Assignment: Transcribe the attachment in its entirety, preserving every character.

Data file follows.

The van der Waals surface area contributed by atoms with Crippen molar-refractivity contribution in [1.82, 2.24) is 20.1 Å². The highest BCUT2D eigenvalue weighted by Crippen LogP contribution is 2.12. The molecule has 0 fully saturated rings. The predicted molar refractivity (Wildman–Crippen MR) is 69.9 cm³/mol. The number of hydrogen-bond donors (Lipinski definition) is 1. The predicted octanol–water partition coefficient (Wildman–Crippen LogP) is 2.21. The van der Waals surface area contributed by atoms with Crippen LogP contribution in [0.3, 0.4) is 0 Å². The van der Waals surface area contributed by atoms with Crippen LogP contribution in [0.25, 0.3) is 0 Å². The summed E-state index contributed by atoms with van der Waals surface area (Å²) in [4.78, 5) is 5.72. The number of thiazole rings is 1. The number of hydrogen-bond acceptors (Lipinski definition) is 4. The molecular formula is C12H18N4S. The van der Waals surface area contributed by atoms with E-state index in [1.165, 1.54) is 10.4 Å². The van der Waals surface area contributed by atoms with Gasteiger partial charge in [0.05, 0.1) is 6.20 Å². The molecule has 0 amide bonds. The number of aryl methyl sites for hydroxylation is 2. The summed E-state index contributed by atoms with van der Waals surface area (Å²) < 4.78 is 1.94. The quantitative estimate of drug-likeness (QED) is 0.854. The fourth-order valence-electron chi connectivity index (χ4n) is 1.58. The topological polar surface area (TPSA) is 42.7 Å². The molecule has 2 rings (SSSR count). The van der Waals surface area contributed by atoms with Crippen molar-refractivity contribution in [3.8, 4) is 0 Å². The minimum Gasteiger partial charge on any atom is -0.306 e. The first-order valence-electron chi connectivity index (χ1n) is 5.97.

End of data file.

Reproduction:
The van der Waals surface area contributed by atoms with Crippen molar-refractivity contribution in [1.82, 2.24) is 20.1 Å². The highest BCUT2D eigenvalue weighted by Crippen LogP contribution is 2.12. The molecule has 0 fully saturated rings. The predicted molar refractivity (Wildman–Crippen MR) is 69.9 cm³/mol. The number of hydrogen-bond donors (Lipinski definition) is 1. The predicted octanol–water partition coefficient (Wildman–Crippen LogP) is 2.21. The van der Waals surface area contributed by atoms with Crippen LogP contribution in [0.3, 0.4) is 0 Å². The van der Waals surface area contributed by atoms with Crippen LogP contribution in [0.25, 0.3) is 0 Å². The summed E-state index contributed by atoms with van der Waals surface area (Å²) in [4.78, 5) is 5.72. The number of thiazole rings is 1. The number of hydrogen-bond acceptors (Lipinski definition) is 4. The molecular formula is C12H18N4S. The van der Waals surface area contributed by atoms with E-state index in [1.165, 1.54) is 10.4 Å². The van der Waals surface area contributed by atoms with Gasteiger partial charge in [0.05, 0.1) is 6.20 Å². The molecule has 0 amide bonds. The number of aryl methyl sites for hydroxylation is 2. The summed E-state index contributed by atoms with van der Waals surface area (Å²) < 4.78 is 1.94. The quantitative estimate of drug-likeness (QED) is 0.854. The fourth-order valence-electron chi connectivity index (χ4n) is 1.58. The topological polar surface area (TPSA) is 42.7 Å². The molecule has 2 rings (SSSR count). The van der Waals surface area contributed by atoms with Crippen molar-refractivity contribution in [3.8, 4) is 0 Å². The minimum Gasteiger partial charge on any atom is -0.306 e. The first-order valence-electron chi connectivity index (χ1n) is 5.97.